Employment prospects are extremely good for both finance and economics majors. However, economics degrees can give graduates an edge over other candidates. There’s increasingly a glut of finance degree holders competing for the field’s enticing well-paid jobs. Fewer competitors with an economics degree could help you stand out. The Bureau of Labor Statistics predicts employment of economists will jump 8 percent by 2028 to 22,800 positions. Demand for financial analysts will increase 6 percent for 20,300 openings. Financial management jobs will skyrocket 16 percent to surpass the 750,000 mark. Only 4 percent more, or 2,400, budget analyst positions will open. Financial planners will benefit from faster-than-average growth of 7 percent for 19,100 positions. Hiring of financial services sales agents will rise 4 percent to 460,900 total jobs. Market research analysts can expect a whopping 20 percent uptick of 139,200 openings. Actuaries have another hot job forecasting 20 percent growth to 30,000 positions.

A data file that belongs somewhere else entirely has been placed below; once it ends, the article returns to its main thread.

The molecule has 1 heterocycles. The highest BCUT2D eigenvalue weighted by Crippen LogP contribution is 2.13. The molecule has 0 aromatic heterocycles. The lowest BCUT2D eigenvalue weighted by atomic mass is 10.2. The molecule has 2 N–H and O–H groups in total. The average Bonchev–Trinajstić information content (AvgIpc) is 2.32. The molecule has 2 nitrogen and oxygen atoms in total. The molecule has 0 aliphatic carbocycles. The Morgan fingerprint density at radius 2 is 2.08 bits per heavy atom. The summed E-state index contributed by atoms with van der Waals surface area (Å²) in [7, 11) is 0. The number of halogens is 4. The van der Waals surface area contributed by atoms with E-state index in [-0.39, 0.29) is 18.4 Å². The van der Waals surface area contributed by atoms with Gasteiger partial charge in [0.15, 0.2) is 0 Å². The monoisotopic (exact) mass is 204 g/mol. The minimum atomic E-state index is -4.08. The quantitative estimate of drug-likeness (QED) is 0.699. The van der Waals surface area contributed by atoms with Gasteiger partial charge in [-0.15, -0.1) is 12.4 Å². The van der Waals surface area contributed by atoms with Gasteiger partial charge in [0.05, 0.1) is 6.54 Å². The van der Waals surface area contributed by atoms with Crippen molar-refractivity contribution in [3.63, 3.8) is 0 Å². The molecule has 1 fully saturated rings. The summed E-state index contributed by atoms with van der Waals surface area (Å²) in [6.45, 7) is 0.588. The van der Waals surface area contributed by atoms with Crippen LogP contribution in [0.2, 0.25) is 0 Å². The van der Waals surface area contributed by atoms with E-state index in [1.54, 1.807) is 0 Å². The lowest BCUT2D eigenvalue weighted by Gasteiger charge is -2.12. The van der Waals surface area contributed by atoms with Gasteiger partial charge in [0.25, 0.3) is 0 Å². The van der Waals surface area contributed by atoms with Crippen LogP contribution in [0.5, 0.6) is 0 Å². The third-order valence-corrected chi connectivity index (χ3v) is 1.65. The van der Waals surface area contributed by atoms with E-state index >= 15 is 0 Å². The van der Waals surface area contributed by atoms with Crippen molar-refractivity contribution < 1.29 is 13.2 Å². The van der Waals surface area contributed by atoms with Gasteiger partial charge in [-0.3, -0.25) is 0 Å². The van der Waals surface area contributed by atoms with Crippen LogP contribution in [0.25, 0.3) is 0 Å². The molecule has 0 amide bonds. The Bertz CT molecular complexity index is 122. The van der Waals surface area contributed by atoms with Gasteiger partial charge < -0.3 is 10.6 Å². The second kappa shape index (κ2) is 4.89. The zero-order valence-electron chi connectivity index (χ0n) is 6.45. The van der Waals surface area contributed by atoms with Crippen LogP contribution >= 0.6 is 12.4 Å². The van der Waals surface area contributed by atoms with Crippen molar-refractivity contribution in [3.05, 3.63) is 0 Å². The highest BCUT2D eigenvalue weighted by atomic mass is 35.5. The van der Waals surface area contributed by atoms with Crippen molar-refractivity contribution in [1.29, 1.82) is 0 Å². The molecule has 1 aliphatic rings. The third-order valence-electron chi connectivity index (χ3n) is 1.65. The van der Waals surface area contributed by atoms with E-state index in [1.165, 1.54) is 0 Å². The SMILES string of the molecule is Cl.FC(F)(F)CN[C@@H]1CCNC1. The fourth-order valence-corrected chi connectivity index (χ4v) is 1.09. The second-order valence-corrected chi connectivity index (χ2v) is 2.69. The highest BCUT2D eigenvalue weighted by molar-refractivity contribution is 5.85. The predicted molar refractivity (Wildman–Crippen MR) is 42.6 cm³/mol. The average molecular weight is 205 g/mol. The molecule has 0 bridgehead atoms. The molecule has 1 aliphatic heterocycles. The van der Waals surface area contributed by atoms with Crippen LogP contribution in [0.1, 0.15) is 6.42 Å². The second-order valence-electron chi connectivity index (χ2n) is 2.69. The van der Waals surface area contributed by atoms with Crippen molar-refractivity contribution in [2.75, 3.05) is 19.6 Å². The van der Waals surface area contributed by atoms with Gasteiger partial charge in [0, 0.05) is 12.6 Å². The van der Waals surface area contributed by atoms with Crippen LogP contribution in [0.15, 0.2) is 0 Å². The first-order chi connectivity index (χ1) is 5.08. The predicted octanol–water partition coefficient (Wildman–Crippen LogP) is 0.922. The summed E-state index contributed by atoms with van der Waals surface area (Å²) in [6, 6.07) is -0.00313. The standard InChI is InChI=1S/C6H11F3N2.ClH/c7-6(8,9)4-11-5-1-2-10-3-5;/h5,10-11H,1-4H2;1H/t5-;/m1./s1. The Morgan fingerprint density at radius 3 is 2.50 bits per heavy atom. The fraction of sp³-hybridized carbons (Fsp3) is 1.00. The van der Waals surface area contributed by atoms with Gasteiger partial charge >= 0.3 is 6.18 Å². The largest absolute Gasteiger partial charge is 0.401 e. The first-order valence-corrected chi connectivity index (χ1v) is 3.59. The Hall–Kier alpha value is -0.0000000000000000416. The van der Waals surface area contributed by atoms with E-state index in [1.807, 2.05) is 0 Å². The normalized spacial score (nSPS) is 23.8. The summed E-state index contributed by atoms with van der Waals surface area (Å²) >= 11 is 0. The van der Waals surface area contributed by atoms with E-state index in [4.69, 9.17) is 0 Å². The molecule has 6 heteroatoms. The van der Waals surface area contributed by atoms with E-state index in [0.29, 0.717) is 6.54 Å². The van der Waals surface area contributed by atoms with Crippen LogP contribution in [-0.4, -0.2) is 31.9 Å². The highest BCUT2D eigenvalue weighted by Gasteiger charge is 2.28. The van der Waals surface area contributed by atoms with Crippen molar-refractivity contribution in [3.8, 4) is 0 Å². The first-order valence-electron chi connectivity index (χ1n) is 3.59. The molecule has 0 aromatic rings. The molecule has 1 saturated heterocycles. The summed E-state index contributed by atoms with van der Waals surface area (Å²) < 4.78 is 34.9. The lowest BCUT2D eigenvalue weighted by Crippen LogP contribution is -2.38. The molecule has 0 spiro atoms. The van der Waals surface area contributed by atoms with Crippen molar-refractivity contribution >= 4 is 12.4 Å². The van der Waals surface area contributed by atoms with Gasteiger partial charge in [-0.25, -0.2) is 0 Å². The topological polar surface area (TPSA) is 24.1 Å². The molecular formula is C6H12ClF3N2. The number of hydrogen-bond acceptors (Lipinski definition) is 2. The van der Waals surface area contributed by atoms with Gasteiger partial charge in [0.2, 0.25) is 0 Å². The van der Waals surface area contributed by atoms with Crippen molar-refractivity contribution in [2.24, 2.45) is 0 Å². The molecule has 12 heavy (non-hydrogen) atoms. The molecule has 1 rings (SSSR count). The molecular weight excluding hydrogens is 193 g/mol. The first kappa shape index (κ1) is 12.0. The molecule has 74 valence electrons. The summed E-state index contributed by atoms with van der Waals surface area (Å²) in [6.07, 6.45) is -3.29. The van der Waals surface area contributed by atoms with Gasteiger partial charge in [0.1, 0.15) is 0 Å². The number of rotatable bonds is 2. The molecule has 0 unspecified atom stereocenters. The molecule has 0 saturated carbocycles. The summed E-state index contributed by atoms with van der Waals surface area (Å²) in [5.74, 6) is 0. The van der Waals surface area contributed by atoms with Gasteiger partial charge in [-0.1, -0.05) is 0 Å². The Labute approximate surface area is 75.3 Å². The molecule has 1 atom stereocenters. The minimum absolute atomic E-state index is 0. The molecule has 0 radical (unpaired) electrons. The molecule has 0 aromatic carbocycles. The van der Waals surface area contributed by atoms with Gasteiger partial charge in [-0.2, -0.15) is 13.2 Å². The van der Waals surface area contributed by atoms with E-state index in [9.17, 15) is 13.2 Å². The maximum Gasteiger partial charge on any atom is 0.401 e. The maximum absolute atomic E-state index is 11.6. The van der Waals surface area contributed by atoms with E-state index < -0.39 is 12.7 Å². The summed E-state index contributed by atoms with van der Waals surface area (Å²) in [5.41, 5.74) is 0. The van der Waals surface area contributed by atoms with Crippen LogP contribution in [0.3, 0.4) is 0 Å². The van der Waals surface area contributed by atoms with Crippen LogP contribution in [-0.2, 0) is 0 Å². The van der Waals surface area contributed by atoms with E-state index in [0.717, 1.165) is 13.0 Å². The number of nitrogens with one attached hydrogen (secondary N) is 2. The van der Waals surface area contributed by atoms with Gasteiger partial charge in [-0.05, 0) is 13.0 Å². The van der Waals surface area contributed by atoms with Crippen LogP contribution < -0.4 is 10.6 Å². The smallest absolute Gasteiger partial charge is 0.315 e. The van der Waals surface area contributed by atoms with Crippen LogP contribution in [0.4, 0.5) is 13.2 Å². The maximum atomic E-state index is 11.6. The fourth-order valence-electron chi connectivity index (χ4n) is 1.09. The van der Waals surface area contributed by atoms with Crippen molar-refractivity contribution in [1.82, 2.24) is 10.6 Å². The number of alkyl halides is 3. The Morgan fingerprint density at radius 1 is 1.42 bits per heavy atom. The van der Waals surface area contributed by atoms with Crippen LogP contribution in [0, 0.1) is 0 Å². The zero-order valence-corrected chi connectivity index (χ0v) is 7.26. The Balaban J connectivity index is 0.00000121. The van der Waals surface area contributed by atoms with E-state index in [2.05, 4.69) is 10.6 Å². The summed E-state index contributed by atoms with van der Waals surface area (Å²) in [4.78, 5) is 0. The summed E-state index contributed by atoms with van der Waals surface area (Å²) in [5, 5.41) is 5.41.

Do you understand the difference between a finance and economics degree now? Just in case, let’s reiterate that the main distinction is their scale. Economics studies the prosperity of a society’s goods production on a macro level. Finance studies the organizational methods used on a micro level to increase revenue. Students who prefer empirical research and statistical analysis are likely better suited for economics. Students who prefer applying theories hands-on, working with people, and leading teams might enjoy finance more. Of course, both require strong math, analytical, and decision-making skills. Either can prepare you for an in-demand career that pays six figures. If you’re struggling to choose between finance and economics, perhaps you don’t need to. Many colleges let ambitious undergrads double major in two fields. Graduate schools also provide dual degrees, such as an MSF/MBA in Economics. Pursuing these blended tracks give you the best of both worlds to learn finance and economics together.